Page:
Monday, August 23, 2010
Nassim's Selective Returns
Nassim 'the Dream' Taleb's Universa is supposedly advising China Investment Corporation on buying some insurance on all their US exposure. Here's a pro tip for the CIC: if you want to hedge your exposure to US Treasuries, don't buy US Treasuries plus insurance on US Treasuries & the US Dollar. That's churning. Instead, invest more in a different country, like Canada or Iceland. You don't get the insurance for free, you pay the expected loss plus fees--otherwise no one would sell insurance. It's almost as if the Chinese exist to give their money away to Americans.
Nassim is fond of highlighting that public prognosticators, especially financial analysts, do not keep an accurate, testable track record, and so are deceitful, uncalibrated, and most importantly wrong. So it's fun to see his record bandied about in a misleading, tendentious way. Today's Wall Street Journal states the Universa Fund he is affiliated with (but run by Mark Spitznagel), had "client portfolios [in 2009] down an average of about 4%, one person close to the matter said". "This year, Universa clients on average have lost about 2% of their notional account value", but in 2008 "extreme market losses helped many Universa clients profit more than 100%."
There are a lot of qualifiers in those off-the-record statements. As implied vols went from 40 to 20 in 2009, I'd be surprised if his average client only lost 4% that year. Further, as vols peaked around early November 2008 around 80, and then fell dramatically to 40 by December 31 2008, I'd be surprised if that 100% number is representative for 2008, because that was the number bandied about by the credulous press during the top tic in November when vols were 80. Of course, without audited returns, who knows.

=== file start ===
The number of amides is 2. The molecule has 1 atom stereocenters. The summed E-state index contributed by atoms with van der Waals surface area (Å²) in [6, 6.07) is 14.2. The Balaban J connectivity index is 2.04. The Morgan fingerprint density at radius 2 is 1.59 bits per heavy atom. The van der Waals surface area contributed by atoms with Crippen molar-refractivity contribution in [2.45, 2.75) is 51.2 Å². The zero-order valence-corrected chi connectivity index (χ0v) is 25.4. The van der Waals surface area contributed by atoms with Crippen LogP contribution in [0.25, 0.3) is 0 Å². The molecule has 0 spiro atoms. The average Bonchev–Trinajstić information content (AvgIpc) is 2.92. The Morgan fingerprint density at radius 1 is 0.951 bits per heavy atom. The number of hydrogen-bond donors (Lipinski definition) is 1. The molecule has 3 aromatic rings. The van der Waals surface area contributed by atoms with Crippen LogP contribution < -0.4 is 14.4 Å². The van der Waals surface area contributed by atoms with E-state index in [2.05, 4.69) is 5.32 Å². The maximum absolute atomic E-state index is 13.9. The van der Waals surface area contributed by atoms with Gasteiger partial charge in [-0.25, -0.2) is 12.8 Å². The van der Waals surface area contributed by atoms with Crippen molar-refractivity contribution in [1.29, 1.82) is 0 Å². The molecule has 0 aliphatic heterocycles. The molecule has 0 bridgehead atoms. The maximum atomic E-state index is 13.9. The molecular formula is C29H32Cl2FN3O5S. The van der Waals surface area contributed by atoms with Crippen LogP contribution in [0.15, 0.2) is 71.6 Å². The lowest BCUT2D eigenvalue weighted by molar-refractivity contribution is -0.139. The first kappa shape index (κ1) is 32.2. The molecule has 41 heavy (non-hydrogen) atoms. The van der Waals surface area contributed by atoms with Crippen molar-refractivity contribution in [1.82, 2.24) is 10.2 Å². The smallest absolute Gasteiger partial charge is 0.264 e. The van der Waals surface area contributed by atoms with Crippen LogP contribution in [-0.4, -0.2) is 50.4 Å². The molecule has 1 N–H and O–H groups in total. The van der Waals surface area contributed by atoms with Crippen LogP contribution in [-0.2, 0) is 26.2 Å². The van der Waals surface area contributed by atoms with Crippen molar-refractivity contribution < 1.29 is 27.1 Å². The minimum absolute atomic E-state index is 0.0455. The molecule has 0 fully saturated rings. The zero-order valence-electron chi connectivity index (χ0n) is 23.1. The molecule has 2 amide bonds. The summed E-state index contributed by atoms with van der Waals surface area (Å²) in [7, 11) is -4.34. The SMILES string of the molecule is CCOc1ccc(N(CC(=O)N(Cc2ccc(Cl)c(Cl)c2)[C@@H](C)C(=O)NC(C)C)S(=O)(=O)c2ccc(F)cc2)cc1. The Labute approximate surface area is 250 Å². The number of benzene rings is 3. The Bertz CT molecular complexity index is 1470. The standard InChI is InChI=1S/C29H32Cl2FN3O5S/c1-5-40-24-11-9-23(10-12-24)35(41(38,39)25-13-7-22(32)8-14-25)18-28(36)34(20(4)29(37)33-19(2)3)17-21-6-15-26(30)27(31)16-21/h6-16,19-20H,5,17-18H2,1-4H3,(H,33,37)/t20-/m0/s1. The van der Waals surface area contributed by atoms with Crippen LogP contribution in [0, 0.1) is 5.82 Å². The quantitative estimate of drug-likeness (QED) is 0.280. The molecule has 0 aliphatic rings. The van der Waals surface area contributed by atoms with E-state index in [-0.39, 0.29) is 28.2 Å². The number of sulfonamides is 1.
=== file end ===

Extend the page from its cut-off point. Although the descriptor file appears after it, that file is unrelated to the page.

Janet Tavakoli busted a GQ article that stated Taleb made $20B for his clients, and Taleb angrily responded that he never said that number, and Tavakoli was on a smear campaign. It's very manipulative when you let an interviewer quote unidentified sources for returns in your piece, and then act shocked, shocked, when people point out they are incorrect: 'I never said that'. Technically true, but knowingly misleading, pathetic for a man who makes a big deal out of the fact that financial professionals are miscalibrated and hide their track records. I know three people he threatened to sue for defamation; he's not forthright when it comes to his own record.
NNT's returns from 1999-2003 were probably only 4% annualized (I don't have audited returns, so I'm going on hear say), and as it closed a year later, probably lower than that for its lifetime, pretty lame, but his 60% return in 2000 is all he needed for marketing. It's called the 'representativeness heuristic', a conspicuous focal point one then irrationally generalizes. Or it could be the 'anchoring heuristic', a number that once set, biases the final estimate towards this number. In any case, he's selling lottery tickets, an unfalsifiable strategy that generates really large returns in big crashes like 2008. Great, but as volatility, especially at the tails, is priced if anything too high, I don't think this strategy has a positive expected value to anyone but the fund owners (and their advisers!).